The imagined outcomes are either positive/desirable, negative/undesirable, or neutral. Prefactual thinking can be advantageous because it allows the individual to prepare for possible outcomes of a scenario.

For defensive pessimists, prefactual thinking offers the primary and critical method to alleviate anxiety. Usually, this prefactual thinking is paired with a pessimistic outlook, resulting in negative/undesirable imagined scenarios. With regard to the earlier example, the public speaking defensive pessimist anticipates forgetting the speech or becoming thirsty as opposed to giving an amazing speech and receiving a standing ovation.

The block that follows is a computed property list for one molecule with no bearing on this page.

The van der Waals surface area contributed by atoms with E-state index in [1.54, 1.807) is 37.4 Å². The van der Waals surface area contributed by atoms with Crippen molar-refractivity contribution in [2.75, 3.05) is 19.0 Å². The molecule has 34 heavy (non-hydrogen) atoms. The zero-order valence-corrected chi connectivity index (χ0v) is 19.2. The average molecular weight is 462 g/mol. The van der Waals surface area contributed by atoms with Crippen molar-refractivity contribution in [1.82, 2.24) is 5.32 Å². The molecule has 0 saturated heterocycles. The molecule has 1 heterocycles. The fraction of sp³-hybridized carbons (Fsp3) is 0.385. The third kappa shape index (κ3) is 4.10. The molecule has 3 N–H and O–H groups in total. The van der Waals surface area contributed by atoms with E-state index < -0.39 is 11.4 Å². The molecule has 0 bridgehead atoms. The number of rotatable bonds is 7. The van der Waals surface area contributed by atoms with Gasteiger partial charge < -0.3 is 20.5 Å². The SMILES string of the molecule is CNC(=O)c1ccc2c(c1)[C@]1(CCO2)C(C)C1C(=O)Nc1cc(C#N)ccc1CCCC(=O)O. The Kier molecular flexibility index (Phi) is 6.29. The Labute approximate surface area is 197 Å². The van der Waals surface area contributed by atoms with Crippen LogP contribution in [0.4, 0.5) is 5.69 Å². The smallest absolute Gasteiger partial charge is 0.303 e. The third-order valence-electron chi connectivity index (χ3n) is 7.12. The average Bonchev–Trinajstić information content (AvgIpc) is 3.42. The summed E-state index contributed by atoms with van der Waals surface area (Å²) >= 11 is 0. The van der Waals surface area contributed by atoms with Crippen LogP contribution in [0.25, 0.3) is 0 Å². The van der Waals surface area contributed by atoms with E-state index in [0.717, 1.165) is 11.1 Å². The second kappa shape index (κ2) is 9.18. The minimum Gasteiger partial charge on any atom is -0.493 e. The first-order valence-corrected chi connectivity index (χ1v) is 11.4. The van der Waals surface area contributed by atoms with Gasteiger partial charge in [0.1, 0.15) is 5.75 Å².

As defensive pessimism is motivated by a need to manage anxiety, it is unsurprisingly also correlated with trait anxiety and neuroticism. Negative mood states promote defensive pessimists’ goal attainment strategy by facilitating the generation of potential setbacks and negative outcomes that could arise during goal pursuit, which can then be anticipated and prevented. When defensive pessimists are encouraged into positive or even just neutral mood states, they perform worse on experimental tasks than when in a negative mood state. They are more anxious because they are prevented from properly implementing their preferred cognitive strategy for goal attainment.